a. Jan hangt de jas in de kast.
  Jan hangs  the coat  into the wardrobe
b. De jas hangt in de kast.
  the coat  hangs  in the wardrobe

The examples in (5) show that we can make a similar distinction for the dyadic verbs. A verb like bevallen'to please' in the (b)-examples behaves like an unaccusative verb in the sense that it selects the auxiliary zijn and cannot be passivized. Since the object would appear with dative case in languages with morphological case (cf. the German verb gefallen'to please'), such verbs have become known as nominative-dative (nom-dat) verbs. A verb like onderzoeken'to examine' in the (a)-examples behaves like a traditional transitive verb in that it selects the auxiliary hebben and can be passivized while in a language with morphological case the object would be assigned accusative case (cf. the German verb besuchen'to visit').

a. De dokter heeft/*is Marie gisteren onderzocht.
  the physician  has/*is  Marie yesterday  examined
a'. Marie is gisteren (door de dokter) onderzocht.
  Marie has.been  yesterday   by the physician  examined
b. De nieuwe voorzitter is/*heeft mij goed bevallen.
  the new chairman  is/has  me  well  pleased
b'. * Ik ben goed bevallen (door de nieuwe voorzitter).
  have.been  well  pleased   by the new chairman

Given that unaccusative verbs have a DO-subject, that is, a subject that occupies an underlying object position, we correctly predict that unaccusative triadic verbs do not exist. Consequently, if the distinction between what is nowadays known as unergative (verbs that in principle can assign accusative case) and unaccusative verbs is indeed on the right track, we have to extend the traditional classification of verbs at least as in Figure 1. Sections 1.2 and 2.1 will argue that there are reasons to extend the classification in Figure 1 even further, but we will not digress on this here.

Figure 1: Classification of verbs taking nominal arguments

      Section 2.2 discusses verbs taking various types of predicative complements. Examples are the copulas, the verb vinden'to consider' and a large set of verbs that may combine with a resultative phrase.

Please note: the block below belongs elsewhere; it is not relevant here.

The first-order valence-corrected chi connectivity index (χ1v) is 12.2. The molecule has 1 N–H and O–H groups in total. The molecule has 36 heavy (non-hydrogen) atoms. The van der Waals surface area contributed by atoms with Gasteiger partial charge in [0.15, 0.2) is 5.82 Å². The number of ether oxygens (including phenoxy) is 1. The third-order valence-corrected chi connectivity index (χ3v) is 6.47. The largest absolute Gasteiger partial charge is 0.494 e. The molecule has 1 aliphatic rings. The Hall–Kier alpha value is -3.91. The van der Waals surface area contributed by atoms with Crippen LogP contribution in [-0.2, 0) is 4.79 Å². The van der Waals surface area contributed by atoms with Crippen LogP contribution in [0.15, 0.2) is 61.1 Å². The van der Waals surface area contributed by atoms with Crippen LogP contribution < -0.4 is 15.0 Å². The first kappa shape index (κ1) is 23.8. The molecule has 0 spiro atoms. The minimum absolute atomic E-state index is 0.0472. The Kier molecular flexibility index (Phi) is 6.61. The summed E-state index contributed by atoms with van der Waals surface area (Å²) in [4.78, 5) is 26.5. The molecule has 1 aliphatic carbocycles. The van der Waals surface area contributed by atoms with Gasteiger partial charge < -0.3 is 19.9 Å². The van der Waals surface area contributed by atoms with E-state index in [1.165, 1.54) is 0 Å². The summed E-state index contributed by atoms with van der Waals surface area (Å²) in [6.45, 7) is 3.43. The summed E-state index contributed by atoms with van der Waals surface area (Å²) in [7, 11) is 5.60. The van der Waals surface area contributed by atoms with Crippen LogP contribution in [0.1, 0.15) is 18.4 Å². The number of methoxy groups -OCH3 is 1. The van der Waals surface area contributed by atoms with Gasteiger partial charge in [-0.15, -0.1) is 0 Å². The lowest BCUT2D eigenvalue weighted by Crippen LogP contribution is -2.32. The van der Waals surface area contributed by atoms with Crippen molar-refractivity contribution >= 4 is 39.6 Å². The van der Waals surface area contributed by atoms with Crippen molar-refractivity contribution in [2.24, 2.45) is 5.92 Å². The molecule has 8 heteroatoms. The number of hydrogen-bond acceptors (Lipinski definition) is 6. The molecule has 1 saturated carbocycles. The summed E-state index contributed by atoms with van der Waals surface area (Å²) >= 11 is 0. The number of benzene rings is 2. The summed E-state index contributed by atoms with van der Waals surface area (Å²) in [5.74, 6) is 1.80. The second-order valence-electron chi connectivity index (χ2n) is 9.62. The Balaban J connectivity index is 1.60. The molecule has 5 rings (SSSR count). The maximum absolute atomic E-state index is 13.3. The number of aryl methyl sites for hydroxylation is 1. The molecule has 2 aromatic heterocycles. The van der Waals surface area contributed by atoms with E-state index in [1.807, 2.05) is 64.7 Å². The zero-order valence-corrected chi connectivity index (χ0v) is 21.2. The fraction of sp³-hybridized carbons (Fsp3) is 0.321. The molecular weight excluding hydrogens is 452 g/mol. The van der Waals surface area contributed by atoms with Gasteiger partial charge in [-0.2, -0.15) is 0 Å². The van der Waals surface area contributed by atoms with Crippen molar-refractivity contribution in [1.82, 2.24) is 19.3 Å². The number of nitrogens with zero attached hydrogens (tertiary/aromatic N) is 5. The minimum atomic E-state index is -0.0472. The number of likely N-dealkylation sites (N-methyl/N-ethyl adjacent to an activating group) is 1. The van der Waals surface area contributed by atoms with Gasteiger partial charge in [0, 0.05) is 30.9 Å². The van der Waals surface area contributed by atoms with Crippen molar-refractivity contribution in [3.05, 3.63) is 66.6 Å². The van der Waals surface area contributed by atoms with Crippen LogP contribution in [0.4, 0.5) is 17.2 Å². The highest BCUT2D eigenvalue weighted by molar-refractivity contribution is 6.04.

a. Jan is aardig.
copular construction
  Jan is nice
b. Ik vind Jan aardig.
  consider  Jan nice
c. Jan slaat Peter dood.
resultative construction
  Jan hits  Peter dead

We will also show that verbs entering the resultative construction may shift from one verb class to another by (apparently) changing their adicity, as illustrated in the (a)-examples in (7), or their selectional properties, as in the (b)-examples.

a. Jan loopt (*het gras).
  Jan walks     the grass
a'. Jan loopt *(het gras) plat.
  Jan walks     the grass  flat
b. Jan veegt de vloer/$bezem.
  Jan brushes  the floor/broom
b'. Jan veegt de bezem/$vloer kapot.
  Jan brushes  the broom/floor  broken

      Sections 2.3 and 2.4 discuss verbs taking PP-complements, like wachten'to wait' in (8a). and the somewhat more special cases such as wegen'to weigh' in (8b) that take an obligatory adjectival phrase. The discussion of complements in the form of a clause will be postponed to Chapter 5.

a. Jan wacht op vader.
  Jan waits for father
b. Jan weegt veel te zwaar.
  Jan weighs  much too heavy

Section 2.5 concludes by discussing another number of more special verb types like inherently reflexive verbs and so-called object experiencer verbs.

a. Jan vergist zich.
inherently reflexive verb
  Jan be.mistaken  refl
b. Die opmerking irriteert Jan/hem.
object experiencer verb
  that remark  annoys  Jan/him
[+]  III.  Verb frame alternations (Chapter 3)

The previous subsection has already shown that it is not always possible to say that a specific verb categorically belongs to a single class: examples (2) and (4), for instance, demonstrate that the verbs breken'to break' and hangen'to hang' can be used both as a transitive and as an unaccusative verb. And the examples in (7) show that the class of the verb may apparently also depend on other elements in the clause. This phenomenon that verbs may be the head of more of one type of syntactic frame is known as verb frame alternation will be discussed in Chapter 3. Another familiar type of alternation, known as dative shift, is illustrated in (10).

a. Marie geeft het boek aan Peter.
dative shift
  Marie gives  the book  to Peter
b. Marie geeft Peter het boek.
  Marie gives  Peter  the book